The United States today benefits from a state-based regulatory system for alcohol, which was created more than 80 years ago as Prohibition ended. In 1933, the 21st Amendment granted individual states the primary authority to regulate alcohol within their borders.
This time-tested system of state-based alcohol regulation gives each state the ability to enact and enforce alcohol laws consistent with the desires and needs of its citizens. Alcohol is not like potato chips or toothpaste and is not regulated the same way as other products. State-based regulation of alcohol allows each state the flexibility to deal with local needs, concerns and circumstances.
In support of this effective state alcohol regulation, NBWA monitors legal challenges and remains committed to legal advocacy that works to protect core state regulatory powers that are guaranteed by the 21st Amendment. To learn more about developments in alcohol law, visit NBWA’s legal blog at www.alcohollawreview.com.
NBWA advocates for laws that support a fair system that ensures all brewers and importers have access to a competitive market through an independent distribution system. Such laws are important to act independently from suppliers and retailers, allowing them the ability to take on new brands, get them to new markets and help these new businesses grow. Laws like these, including beer franchise laws, are good for the consumer, the public and businesses such as new, small brewers. They support consumer choice, brewer access and responsible sales. Learn more about beer franchise laws.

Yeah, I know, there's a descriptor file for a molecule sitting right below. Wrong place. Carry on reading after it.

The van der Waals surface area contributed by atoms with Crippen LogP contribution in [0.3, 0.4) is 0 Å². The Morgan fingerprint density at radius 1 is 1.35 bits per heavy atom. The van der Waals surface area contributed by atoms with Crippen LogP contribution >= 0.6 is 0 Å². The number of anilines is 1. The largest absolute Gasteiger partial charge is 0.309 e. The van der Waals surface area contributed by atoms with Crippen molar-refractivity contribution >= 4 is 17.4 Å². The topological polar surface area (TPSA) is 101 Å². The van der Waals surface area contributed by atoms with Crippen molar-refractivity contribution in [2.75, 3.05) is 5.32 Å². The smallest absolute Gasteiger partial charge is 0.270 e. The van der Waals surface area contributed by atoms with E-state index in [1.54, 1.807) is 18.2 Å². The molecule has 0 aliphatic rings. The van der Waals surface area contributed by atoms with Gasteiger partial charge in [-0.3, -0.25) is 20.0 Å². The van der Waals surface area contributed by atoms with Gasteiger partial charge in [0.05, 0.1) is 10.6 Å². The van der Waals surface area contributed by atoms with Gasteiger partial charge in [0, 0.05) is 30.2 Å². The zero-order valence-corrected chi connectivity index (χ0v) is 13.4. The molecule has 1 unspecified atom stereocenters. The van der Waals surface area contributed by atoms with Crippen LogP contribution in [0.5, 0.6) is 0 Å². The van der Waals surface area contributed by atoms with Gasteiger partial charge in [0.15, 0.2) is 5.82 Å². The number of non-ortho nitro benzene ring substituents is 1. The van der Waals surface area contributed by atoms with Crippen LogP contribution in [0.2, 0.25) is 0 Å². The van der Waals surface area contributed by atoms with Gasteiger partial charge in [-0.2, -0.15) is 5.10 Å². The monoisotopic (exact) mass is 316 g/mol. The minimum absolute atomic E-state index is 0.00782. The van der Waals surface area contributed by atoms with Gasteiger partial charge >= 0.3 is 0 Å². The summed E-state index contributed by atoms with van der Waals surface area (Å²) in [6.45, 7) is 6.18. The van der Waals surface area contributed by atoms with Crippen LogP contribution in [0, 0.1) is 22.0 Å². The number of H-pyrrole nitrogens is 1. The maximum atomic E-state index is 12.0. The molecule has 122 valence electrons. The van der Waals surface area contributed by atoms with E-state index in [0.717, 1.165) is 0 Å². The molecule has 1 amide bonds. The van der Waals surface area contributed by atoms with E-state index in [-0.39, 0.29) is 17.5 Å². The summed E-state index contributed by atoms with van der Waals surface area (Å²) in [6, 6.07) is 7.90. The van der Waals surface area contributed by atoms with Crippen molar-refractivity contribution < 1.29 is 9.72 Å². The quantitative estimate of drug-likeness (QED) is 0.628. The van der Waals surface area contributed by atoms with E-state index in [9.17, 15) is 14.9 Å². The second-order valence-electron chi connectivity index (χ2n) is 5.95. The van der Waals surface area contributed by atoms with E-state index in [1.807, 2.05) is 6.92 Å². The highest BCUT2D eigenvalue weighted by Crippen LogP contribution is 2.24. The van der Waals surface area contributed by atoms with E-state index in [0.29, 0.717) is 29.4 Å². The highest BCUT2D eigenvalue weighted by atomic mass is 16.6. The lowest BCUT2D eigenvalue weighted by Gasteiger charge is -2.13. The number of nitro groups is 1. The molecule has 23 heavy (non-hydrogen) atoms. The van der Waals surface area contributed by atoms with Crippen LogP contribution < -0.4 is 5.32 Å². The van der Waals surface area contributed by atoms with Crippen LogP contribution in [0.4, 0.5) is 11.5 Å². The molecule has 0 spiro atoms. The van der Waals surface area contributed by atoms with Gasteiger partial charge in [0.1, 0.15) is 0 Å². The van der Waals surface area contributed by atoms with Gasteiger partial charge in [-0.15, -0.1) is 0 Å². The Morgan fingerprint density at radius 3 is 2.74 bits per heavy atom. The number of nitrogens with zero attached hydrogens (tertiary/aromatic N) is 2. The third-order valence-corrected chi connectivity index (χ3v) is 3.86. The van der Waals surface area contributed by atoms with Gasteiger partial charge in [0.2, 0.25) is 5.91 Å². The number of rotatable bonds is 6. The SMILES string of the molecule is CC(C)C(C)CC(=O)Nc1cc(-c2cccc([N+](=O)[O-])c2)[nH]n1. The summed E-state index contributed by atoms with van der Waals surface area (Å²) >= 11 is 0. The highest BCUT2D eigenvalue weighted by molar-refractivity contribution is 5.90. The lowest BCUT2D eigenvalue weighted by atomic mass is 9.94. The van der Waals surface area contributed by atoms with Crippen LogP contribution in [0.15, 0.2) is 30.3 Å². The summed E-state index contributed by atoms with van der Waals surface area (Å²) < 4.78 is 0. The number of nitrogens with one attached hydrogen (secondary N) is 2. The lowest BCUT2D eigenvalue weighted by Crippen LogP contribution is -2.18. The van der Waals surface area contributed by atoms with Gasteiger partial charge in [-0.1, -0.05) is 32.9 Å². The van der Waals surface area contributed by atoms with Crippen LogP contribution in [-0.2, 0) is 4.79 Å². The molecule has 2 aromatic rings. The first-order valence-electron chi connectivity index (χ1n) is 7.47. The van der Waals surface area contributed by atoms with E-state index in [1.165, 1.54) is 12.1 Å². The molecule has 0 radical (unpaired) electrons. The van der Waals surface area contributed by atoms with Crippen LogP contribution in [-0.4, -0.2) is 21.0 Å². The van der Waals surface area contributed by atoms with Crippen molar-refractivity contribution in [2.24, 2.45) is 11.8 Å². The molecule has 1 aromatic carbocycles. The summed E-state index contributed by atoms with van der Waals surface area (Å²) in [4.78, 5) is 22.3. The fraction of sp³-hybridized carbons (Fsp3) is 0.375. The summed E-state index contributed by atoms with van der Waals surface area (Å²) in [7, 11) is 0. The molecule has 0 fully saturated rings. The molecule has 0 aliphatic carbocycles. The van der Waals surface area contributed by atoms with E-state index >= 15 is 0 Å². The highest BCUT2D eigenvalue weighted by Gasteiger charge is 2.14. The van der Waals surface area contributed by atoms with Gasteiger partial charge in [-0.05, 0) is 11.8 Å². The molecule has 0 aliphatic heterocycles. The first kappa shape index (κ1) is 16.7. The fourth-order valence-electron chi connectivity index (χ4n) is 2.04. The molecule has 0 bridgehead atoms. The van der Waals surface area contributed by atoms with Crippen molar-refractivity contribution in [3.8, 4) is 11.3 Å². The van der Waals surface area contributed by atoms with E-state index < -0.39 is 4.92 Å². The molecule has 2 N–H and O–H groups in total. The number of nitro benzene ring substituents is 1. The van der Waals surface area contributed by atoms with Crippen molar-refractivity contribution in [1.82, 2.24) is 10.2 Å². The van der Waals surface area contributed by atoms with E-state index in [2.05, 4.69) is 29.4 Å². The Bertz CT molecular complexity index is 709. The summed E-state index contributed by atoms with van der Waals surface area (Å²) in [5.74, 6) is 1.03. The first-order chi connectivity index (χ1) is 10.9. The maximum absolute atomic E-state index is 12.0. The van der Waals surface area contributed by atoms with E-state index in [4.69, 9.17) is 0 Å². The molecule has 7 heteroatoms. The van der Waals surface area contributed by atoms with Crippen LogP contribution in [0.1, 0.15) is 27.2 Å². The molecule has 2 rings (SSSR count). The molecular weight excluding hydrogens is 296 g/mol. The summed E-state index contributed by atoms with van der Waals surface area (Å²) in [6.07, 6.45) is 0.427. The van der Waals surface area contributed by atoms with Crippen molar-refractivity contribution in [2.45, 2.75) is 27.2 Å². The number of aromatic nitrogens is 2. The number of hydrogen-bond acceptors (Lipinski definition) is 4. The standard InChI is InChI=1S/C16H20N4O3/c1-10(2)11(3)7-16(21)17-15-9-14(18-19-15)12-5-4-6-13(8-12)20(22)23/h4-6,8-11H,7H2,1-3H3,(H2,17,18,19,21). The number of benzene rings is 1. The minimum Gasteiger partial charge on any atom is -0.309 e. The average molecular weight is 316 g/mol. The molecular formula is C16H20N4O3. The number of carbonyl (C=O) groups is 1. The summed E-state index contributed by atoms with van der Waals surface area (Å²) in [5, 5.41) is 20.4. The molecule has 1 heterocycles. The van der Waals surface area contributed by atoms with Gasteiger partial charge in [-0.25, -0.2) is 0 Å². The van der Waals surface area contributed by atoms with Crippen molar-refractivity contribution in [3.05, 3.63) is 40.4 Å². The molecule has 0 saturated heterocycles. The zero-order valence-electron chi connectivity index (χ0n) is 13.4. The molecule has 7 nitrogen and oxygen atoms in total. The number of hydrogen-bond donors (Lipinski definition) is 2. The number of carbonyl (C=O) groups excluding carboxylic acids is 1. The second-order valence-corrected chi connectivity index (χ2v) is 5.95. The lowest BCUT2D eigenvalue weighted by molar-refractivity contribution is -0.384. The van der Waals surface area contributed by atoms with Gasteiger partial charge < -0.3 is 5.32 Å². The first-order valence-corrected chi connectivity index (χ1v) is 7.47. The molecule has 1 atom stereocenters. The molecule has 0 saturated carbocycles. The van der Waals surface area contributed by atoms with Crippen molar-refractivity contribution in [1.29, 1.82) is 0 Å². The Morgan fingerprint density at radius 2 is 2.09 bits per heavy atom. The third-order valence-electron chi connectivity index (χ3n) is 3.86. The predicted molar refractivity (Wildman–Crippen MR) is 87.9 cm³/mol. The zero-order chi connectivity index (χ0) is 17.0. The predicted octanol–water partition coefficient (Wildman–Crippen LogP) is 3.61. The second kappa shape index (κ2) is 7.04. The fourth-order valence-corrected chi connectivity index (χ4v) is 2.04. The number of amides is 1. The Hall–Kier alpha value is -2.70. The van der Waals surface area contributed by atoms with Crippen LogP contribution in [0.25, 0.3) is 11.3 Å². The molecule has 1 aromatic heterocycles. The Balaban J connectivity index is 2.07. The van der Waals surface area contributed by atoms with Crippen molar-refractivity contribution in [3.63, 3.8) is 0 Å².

Specific state alcohol legislation is created by state legislative bodies. State beer distributor associations work with local legislators to educate them on proposed legislation that impacts the industry and the public. To learn about specific policy issues impacting beer distributors in a certain state, contact your local state beer distributor association. NBWA members can access contact information in the NBWA Online Handbook.
View a directory of all state alcohol beverage authorities.
For more resources on state policy issues, please contact firstname.lastname@example.org.